Intro: Melissa Healy of the Los Angeles Times reports on the latest battle over abortion access and how a federal judge’s ruling that cites concern about the mental health of women who choose to end their pregnancies is at the heart of it.
After last summer’s Dobbs v. Jackson Women’s Health Organization decision, there has been a continuous battle over abortion access. On April 7, U.S. District Judge Matthew Kacsmaryk issued a ruling that suspended the US Food and Drug Administration’s approval of the medication abortion drug, mifepristone. The FDA approved mifepristone was approved in 2000 for use in combination with a second drug, misoprostol. More than half of all abortions in the United States are done using medication, as opposed to a surgical procedure. Judge Kacsmaryk claims that “the Food and Drug Administration failed to study the psychological effects of its use and ruled that it should be pulled from shelves while the drug agency conducts a comprehensive evaluation of the pill’s safety.”
In contrast to Judge Kacsmaryk’s claims, the mental health effects of women who have terminated their pregnancies have been studied extensively–and the most rigorous research does not support his assertions that there is a direct link between an increased risk of mental health issues and the abortion procedure. Faulty methodology, differences in study design, the limits of available data and researchers’ political leanings contributed to the range of findings that Judge Kacsmaryk cited to bolster his views.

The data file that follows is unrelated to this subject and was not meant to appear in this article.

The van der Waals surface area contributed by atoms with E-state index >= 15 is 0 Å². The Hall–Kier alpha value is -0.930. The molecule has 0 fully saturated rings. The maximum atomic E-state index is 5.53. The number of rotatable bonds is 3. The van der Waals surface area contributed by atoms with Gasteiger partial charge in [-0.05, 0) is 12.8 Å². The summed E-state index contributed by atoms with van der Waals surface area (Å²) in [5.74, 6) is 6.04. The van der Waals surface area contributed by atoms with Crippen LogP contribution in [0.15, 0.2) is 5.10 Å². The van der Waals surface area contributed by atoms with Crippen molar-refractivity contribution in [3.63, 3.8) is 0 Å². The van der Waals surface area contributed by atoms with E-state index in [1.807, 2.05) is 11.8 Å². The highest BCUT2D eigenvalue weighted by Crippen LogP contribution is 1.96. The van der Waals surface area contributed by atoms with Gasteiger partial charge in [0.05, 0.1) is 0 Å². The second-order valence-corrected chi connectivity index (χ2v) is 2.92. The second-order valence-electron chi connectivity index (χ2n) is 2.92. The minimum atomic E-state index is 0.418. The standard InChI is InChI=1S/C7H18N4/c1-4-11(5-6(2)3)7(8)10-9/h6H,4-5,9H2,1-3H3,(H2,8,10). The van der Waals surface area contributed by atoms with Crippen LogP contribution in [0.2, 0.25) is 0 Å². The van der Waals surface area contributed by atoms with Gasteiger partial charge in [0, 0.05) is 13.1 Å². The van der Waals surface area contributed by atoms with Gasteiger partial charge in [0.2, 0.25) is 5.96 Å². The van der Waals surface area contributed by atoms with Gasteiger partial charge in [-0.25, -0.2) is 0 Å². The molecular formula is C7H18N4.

Researchers at UC San Francisco launched an effort to generate more rigorous research on the mental and physical health of women after they received an abortion. Their data has generated 52 published studies that allowed direct comparisons between women who got abortions and those who gave birth. They found that women who received an abortion were no more depressed or anxious five years later than those who completed an unwanted pregnancy. Stigma around abortion among family and community is a key predictor of whether a woman seeking an abortion develops depression or anxiety.
On April 14, Supreme Court Judge Samuel Alito placed a hold on Judge Kacsmaryk’s ruling until April 19. As access to mifepristone remains in limbo, this can create confusion for those seeking to access it and providers who prescribe it. Abortion providers are preparing for the impact of these rulings and are deciding what their options are if Judge Kacsmaryk’s ruling stays.
Please read the full article, here.
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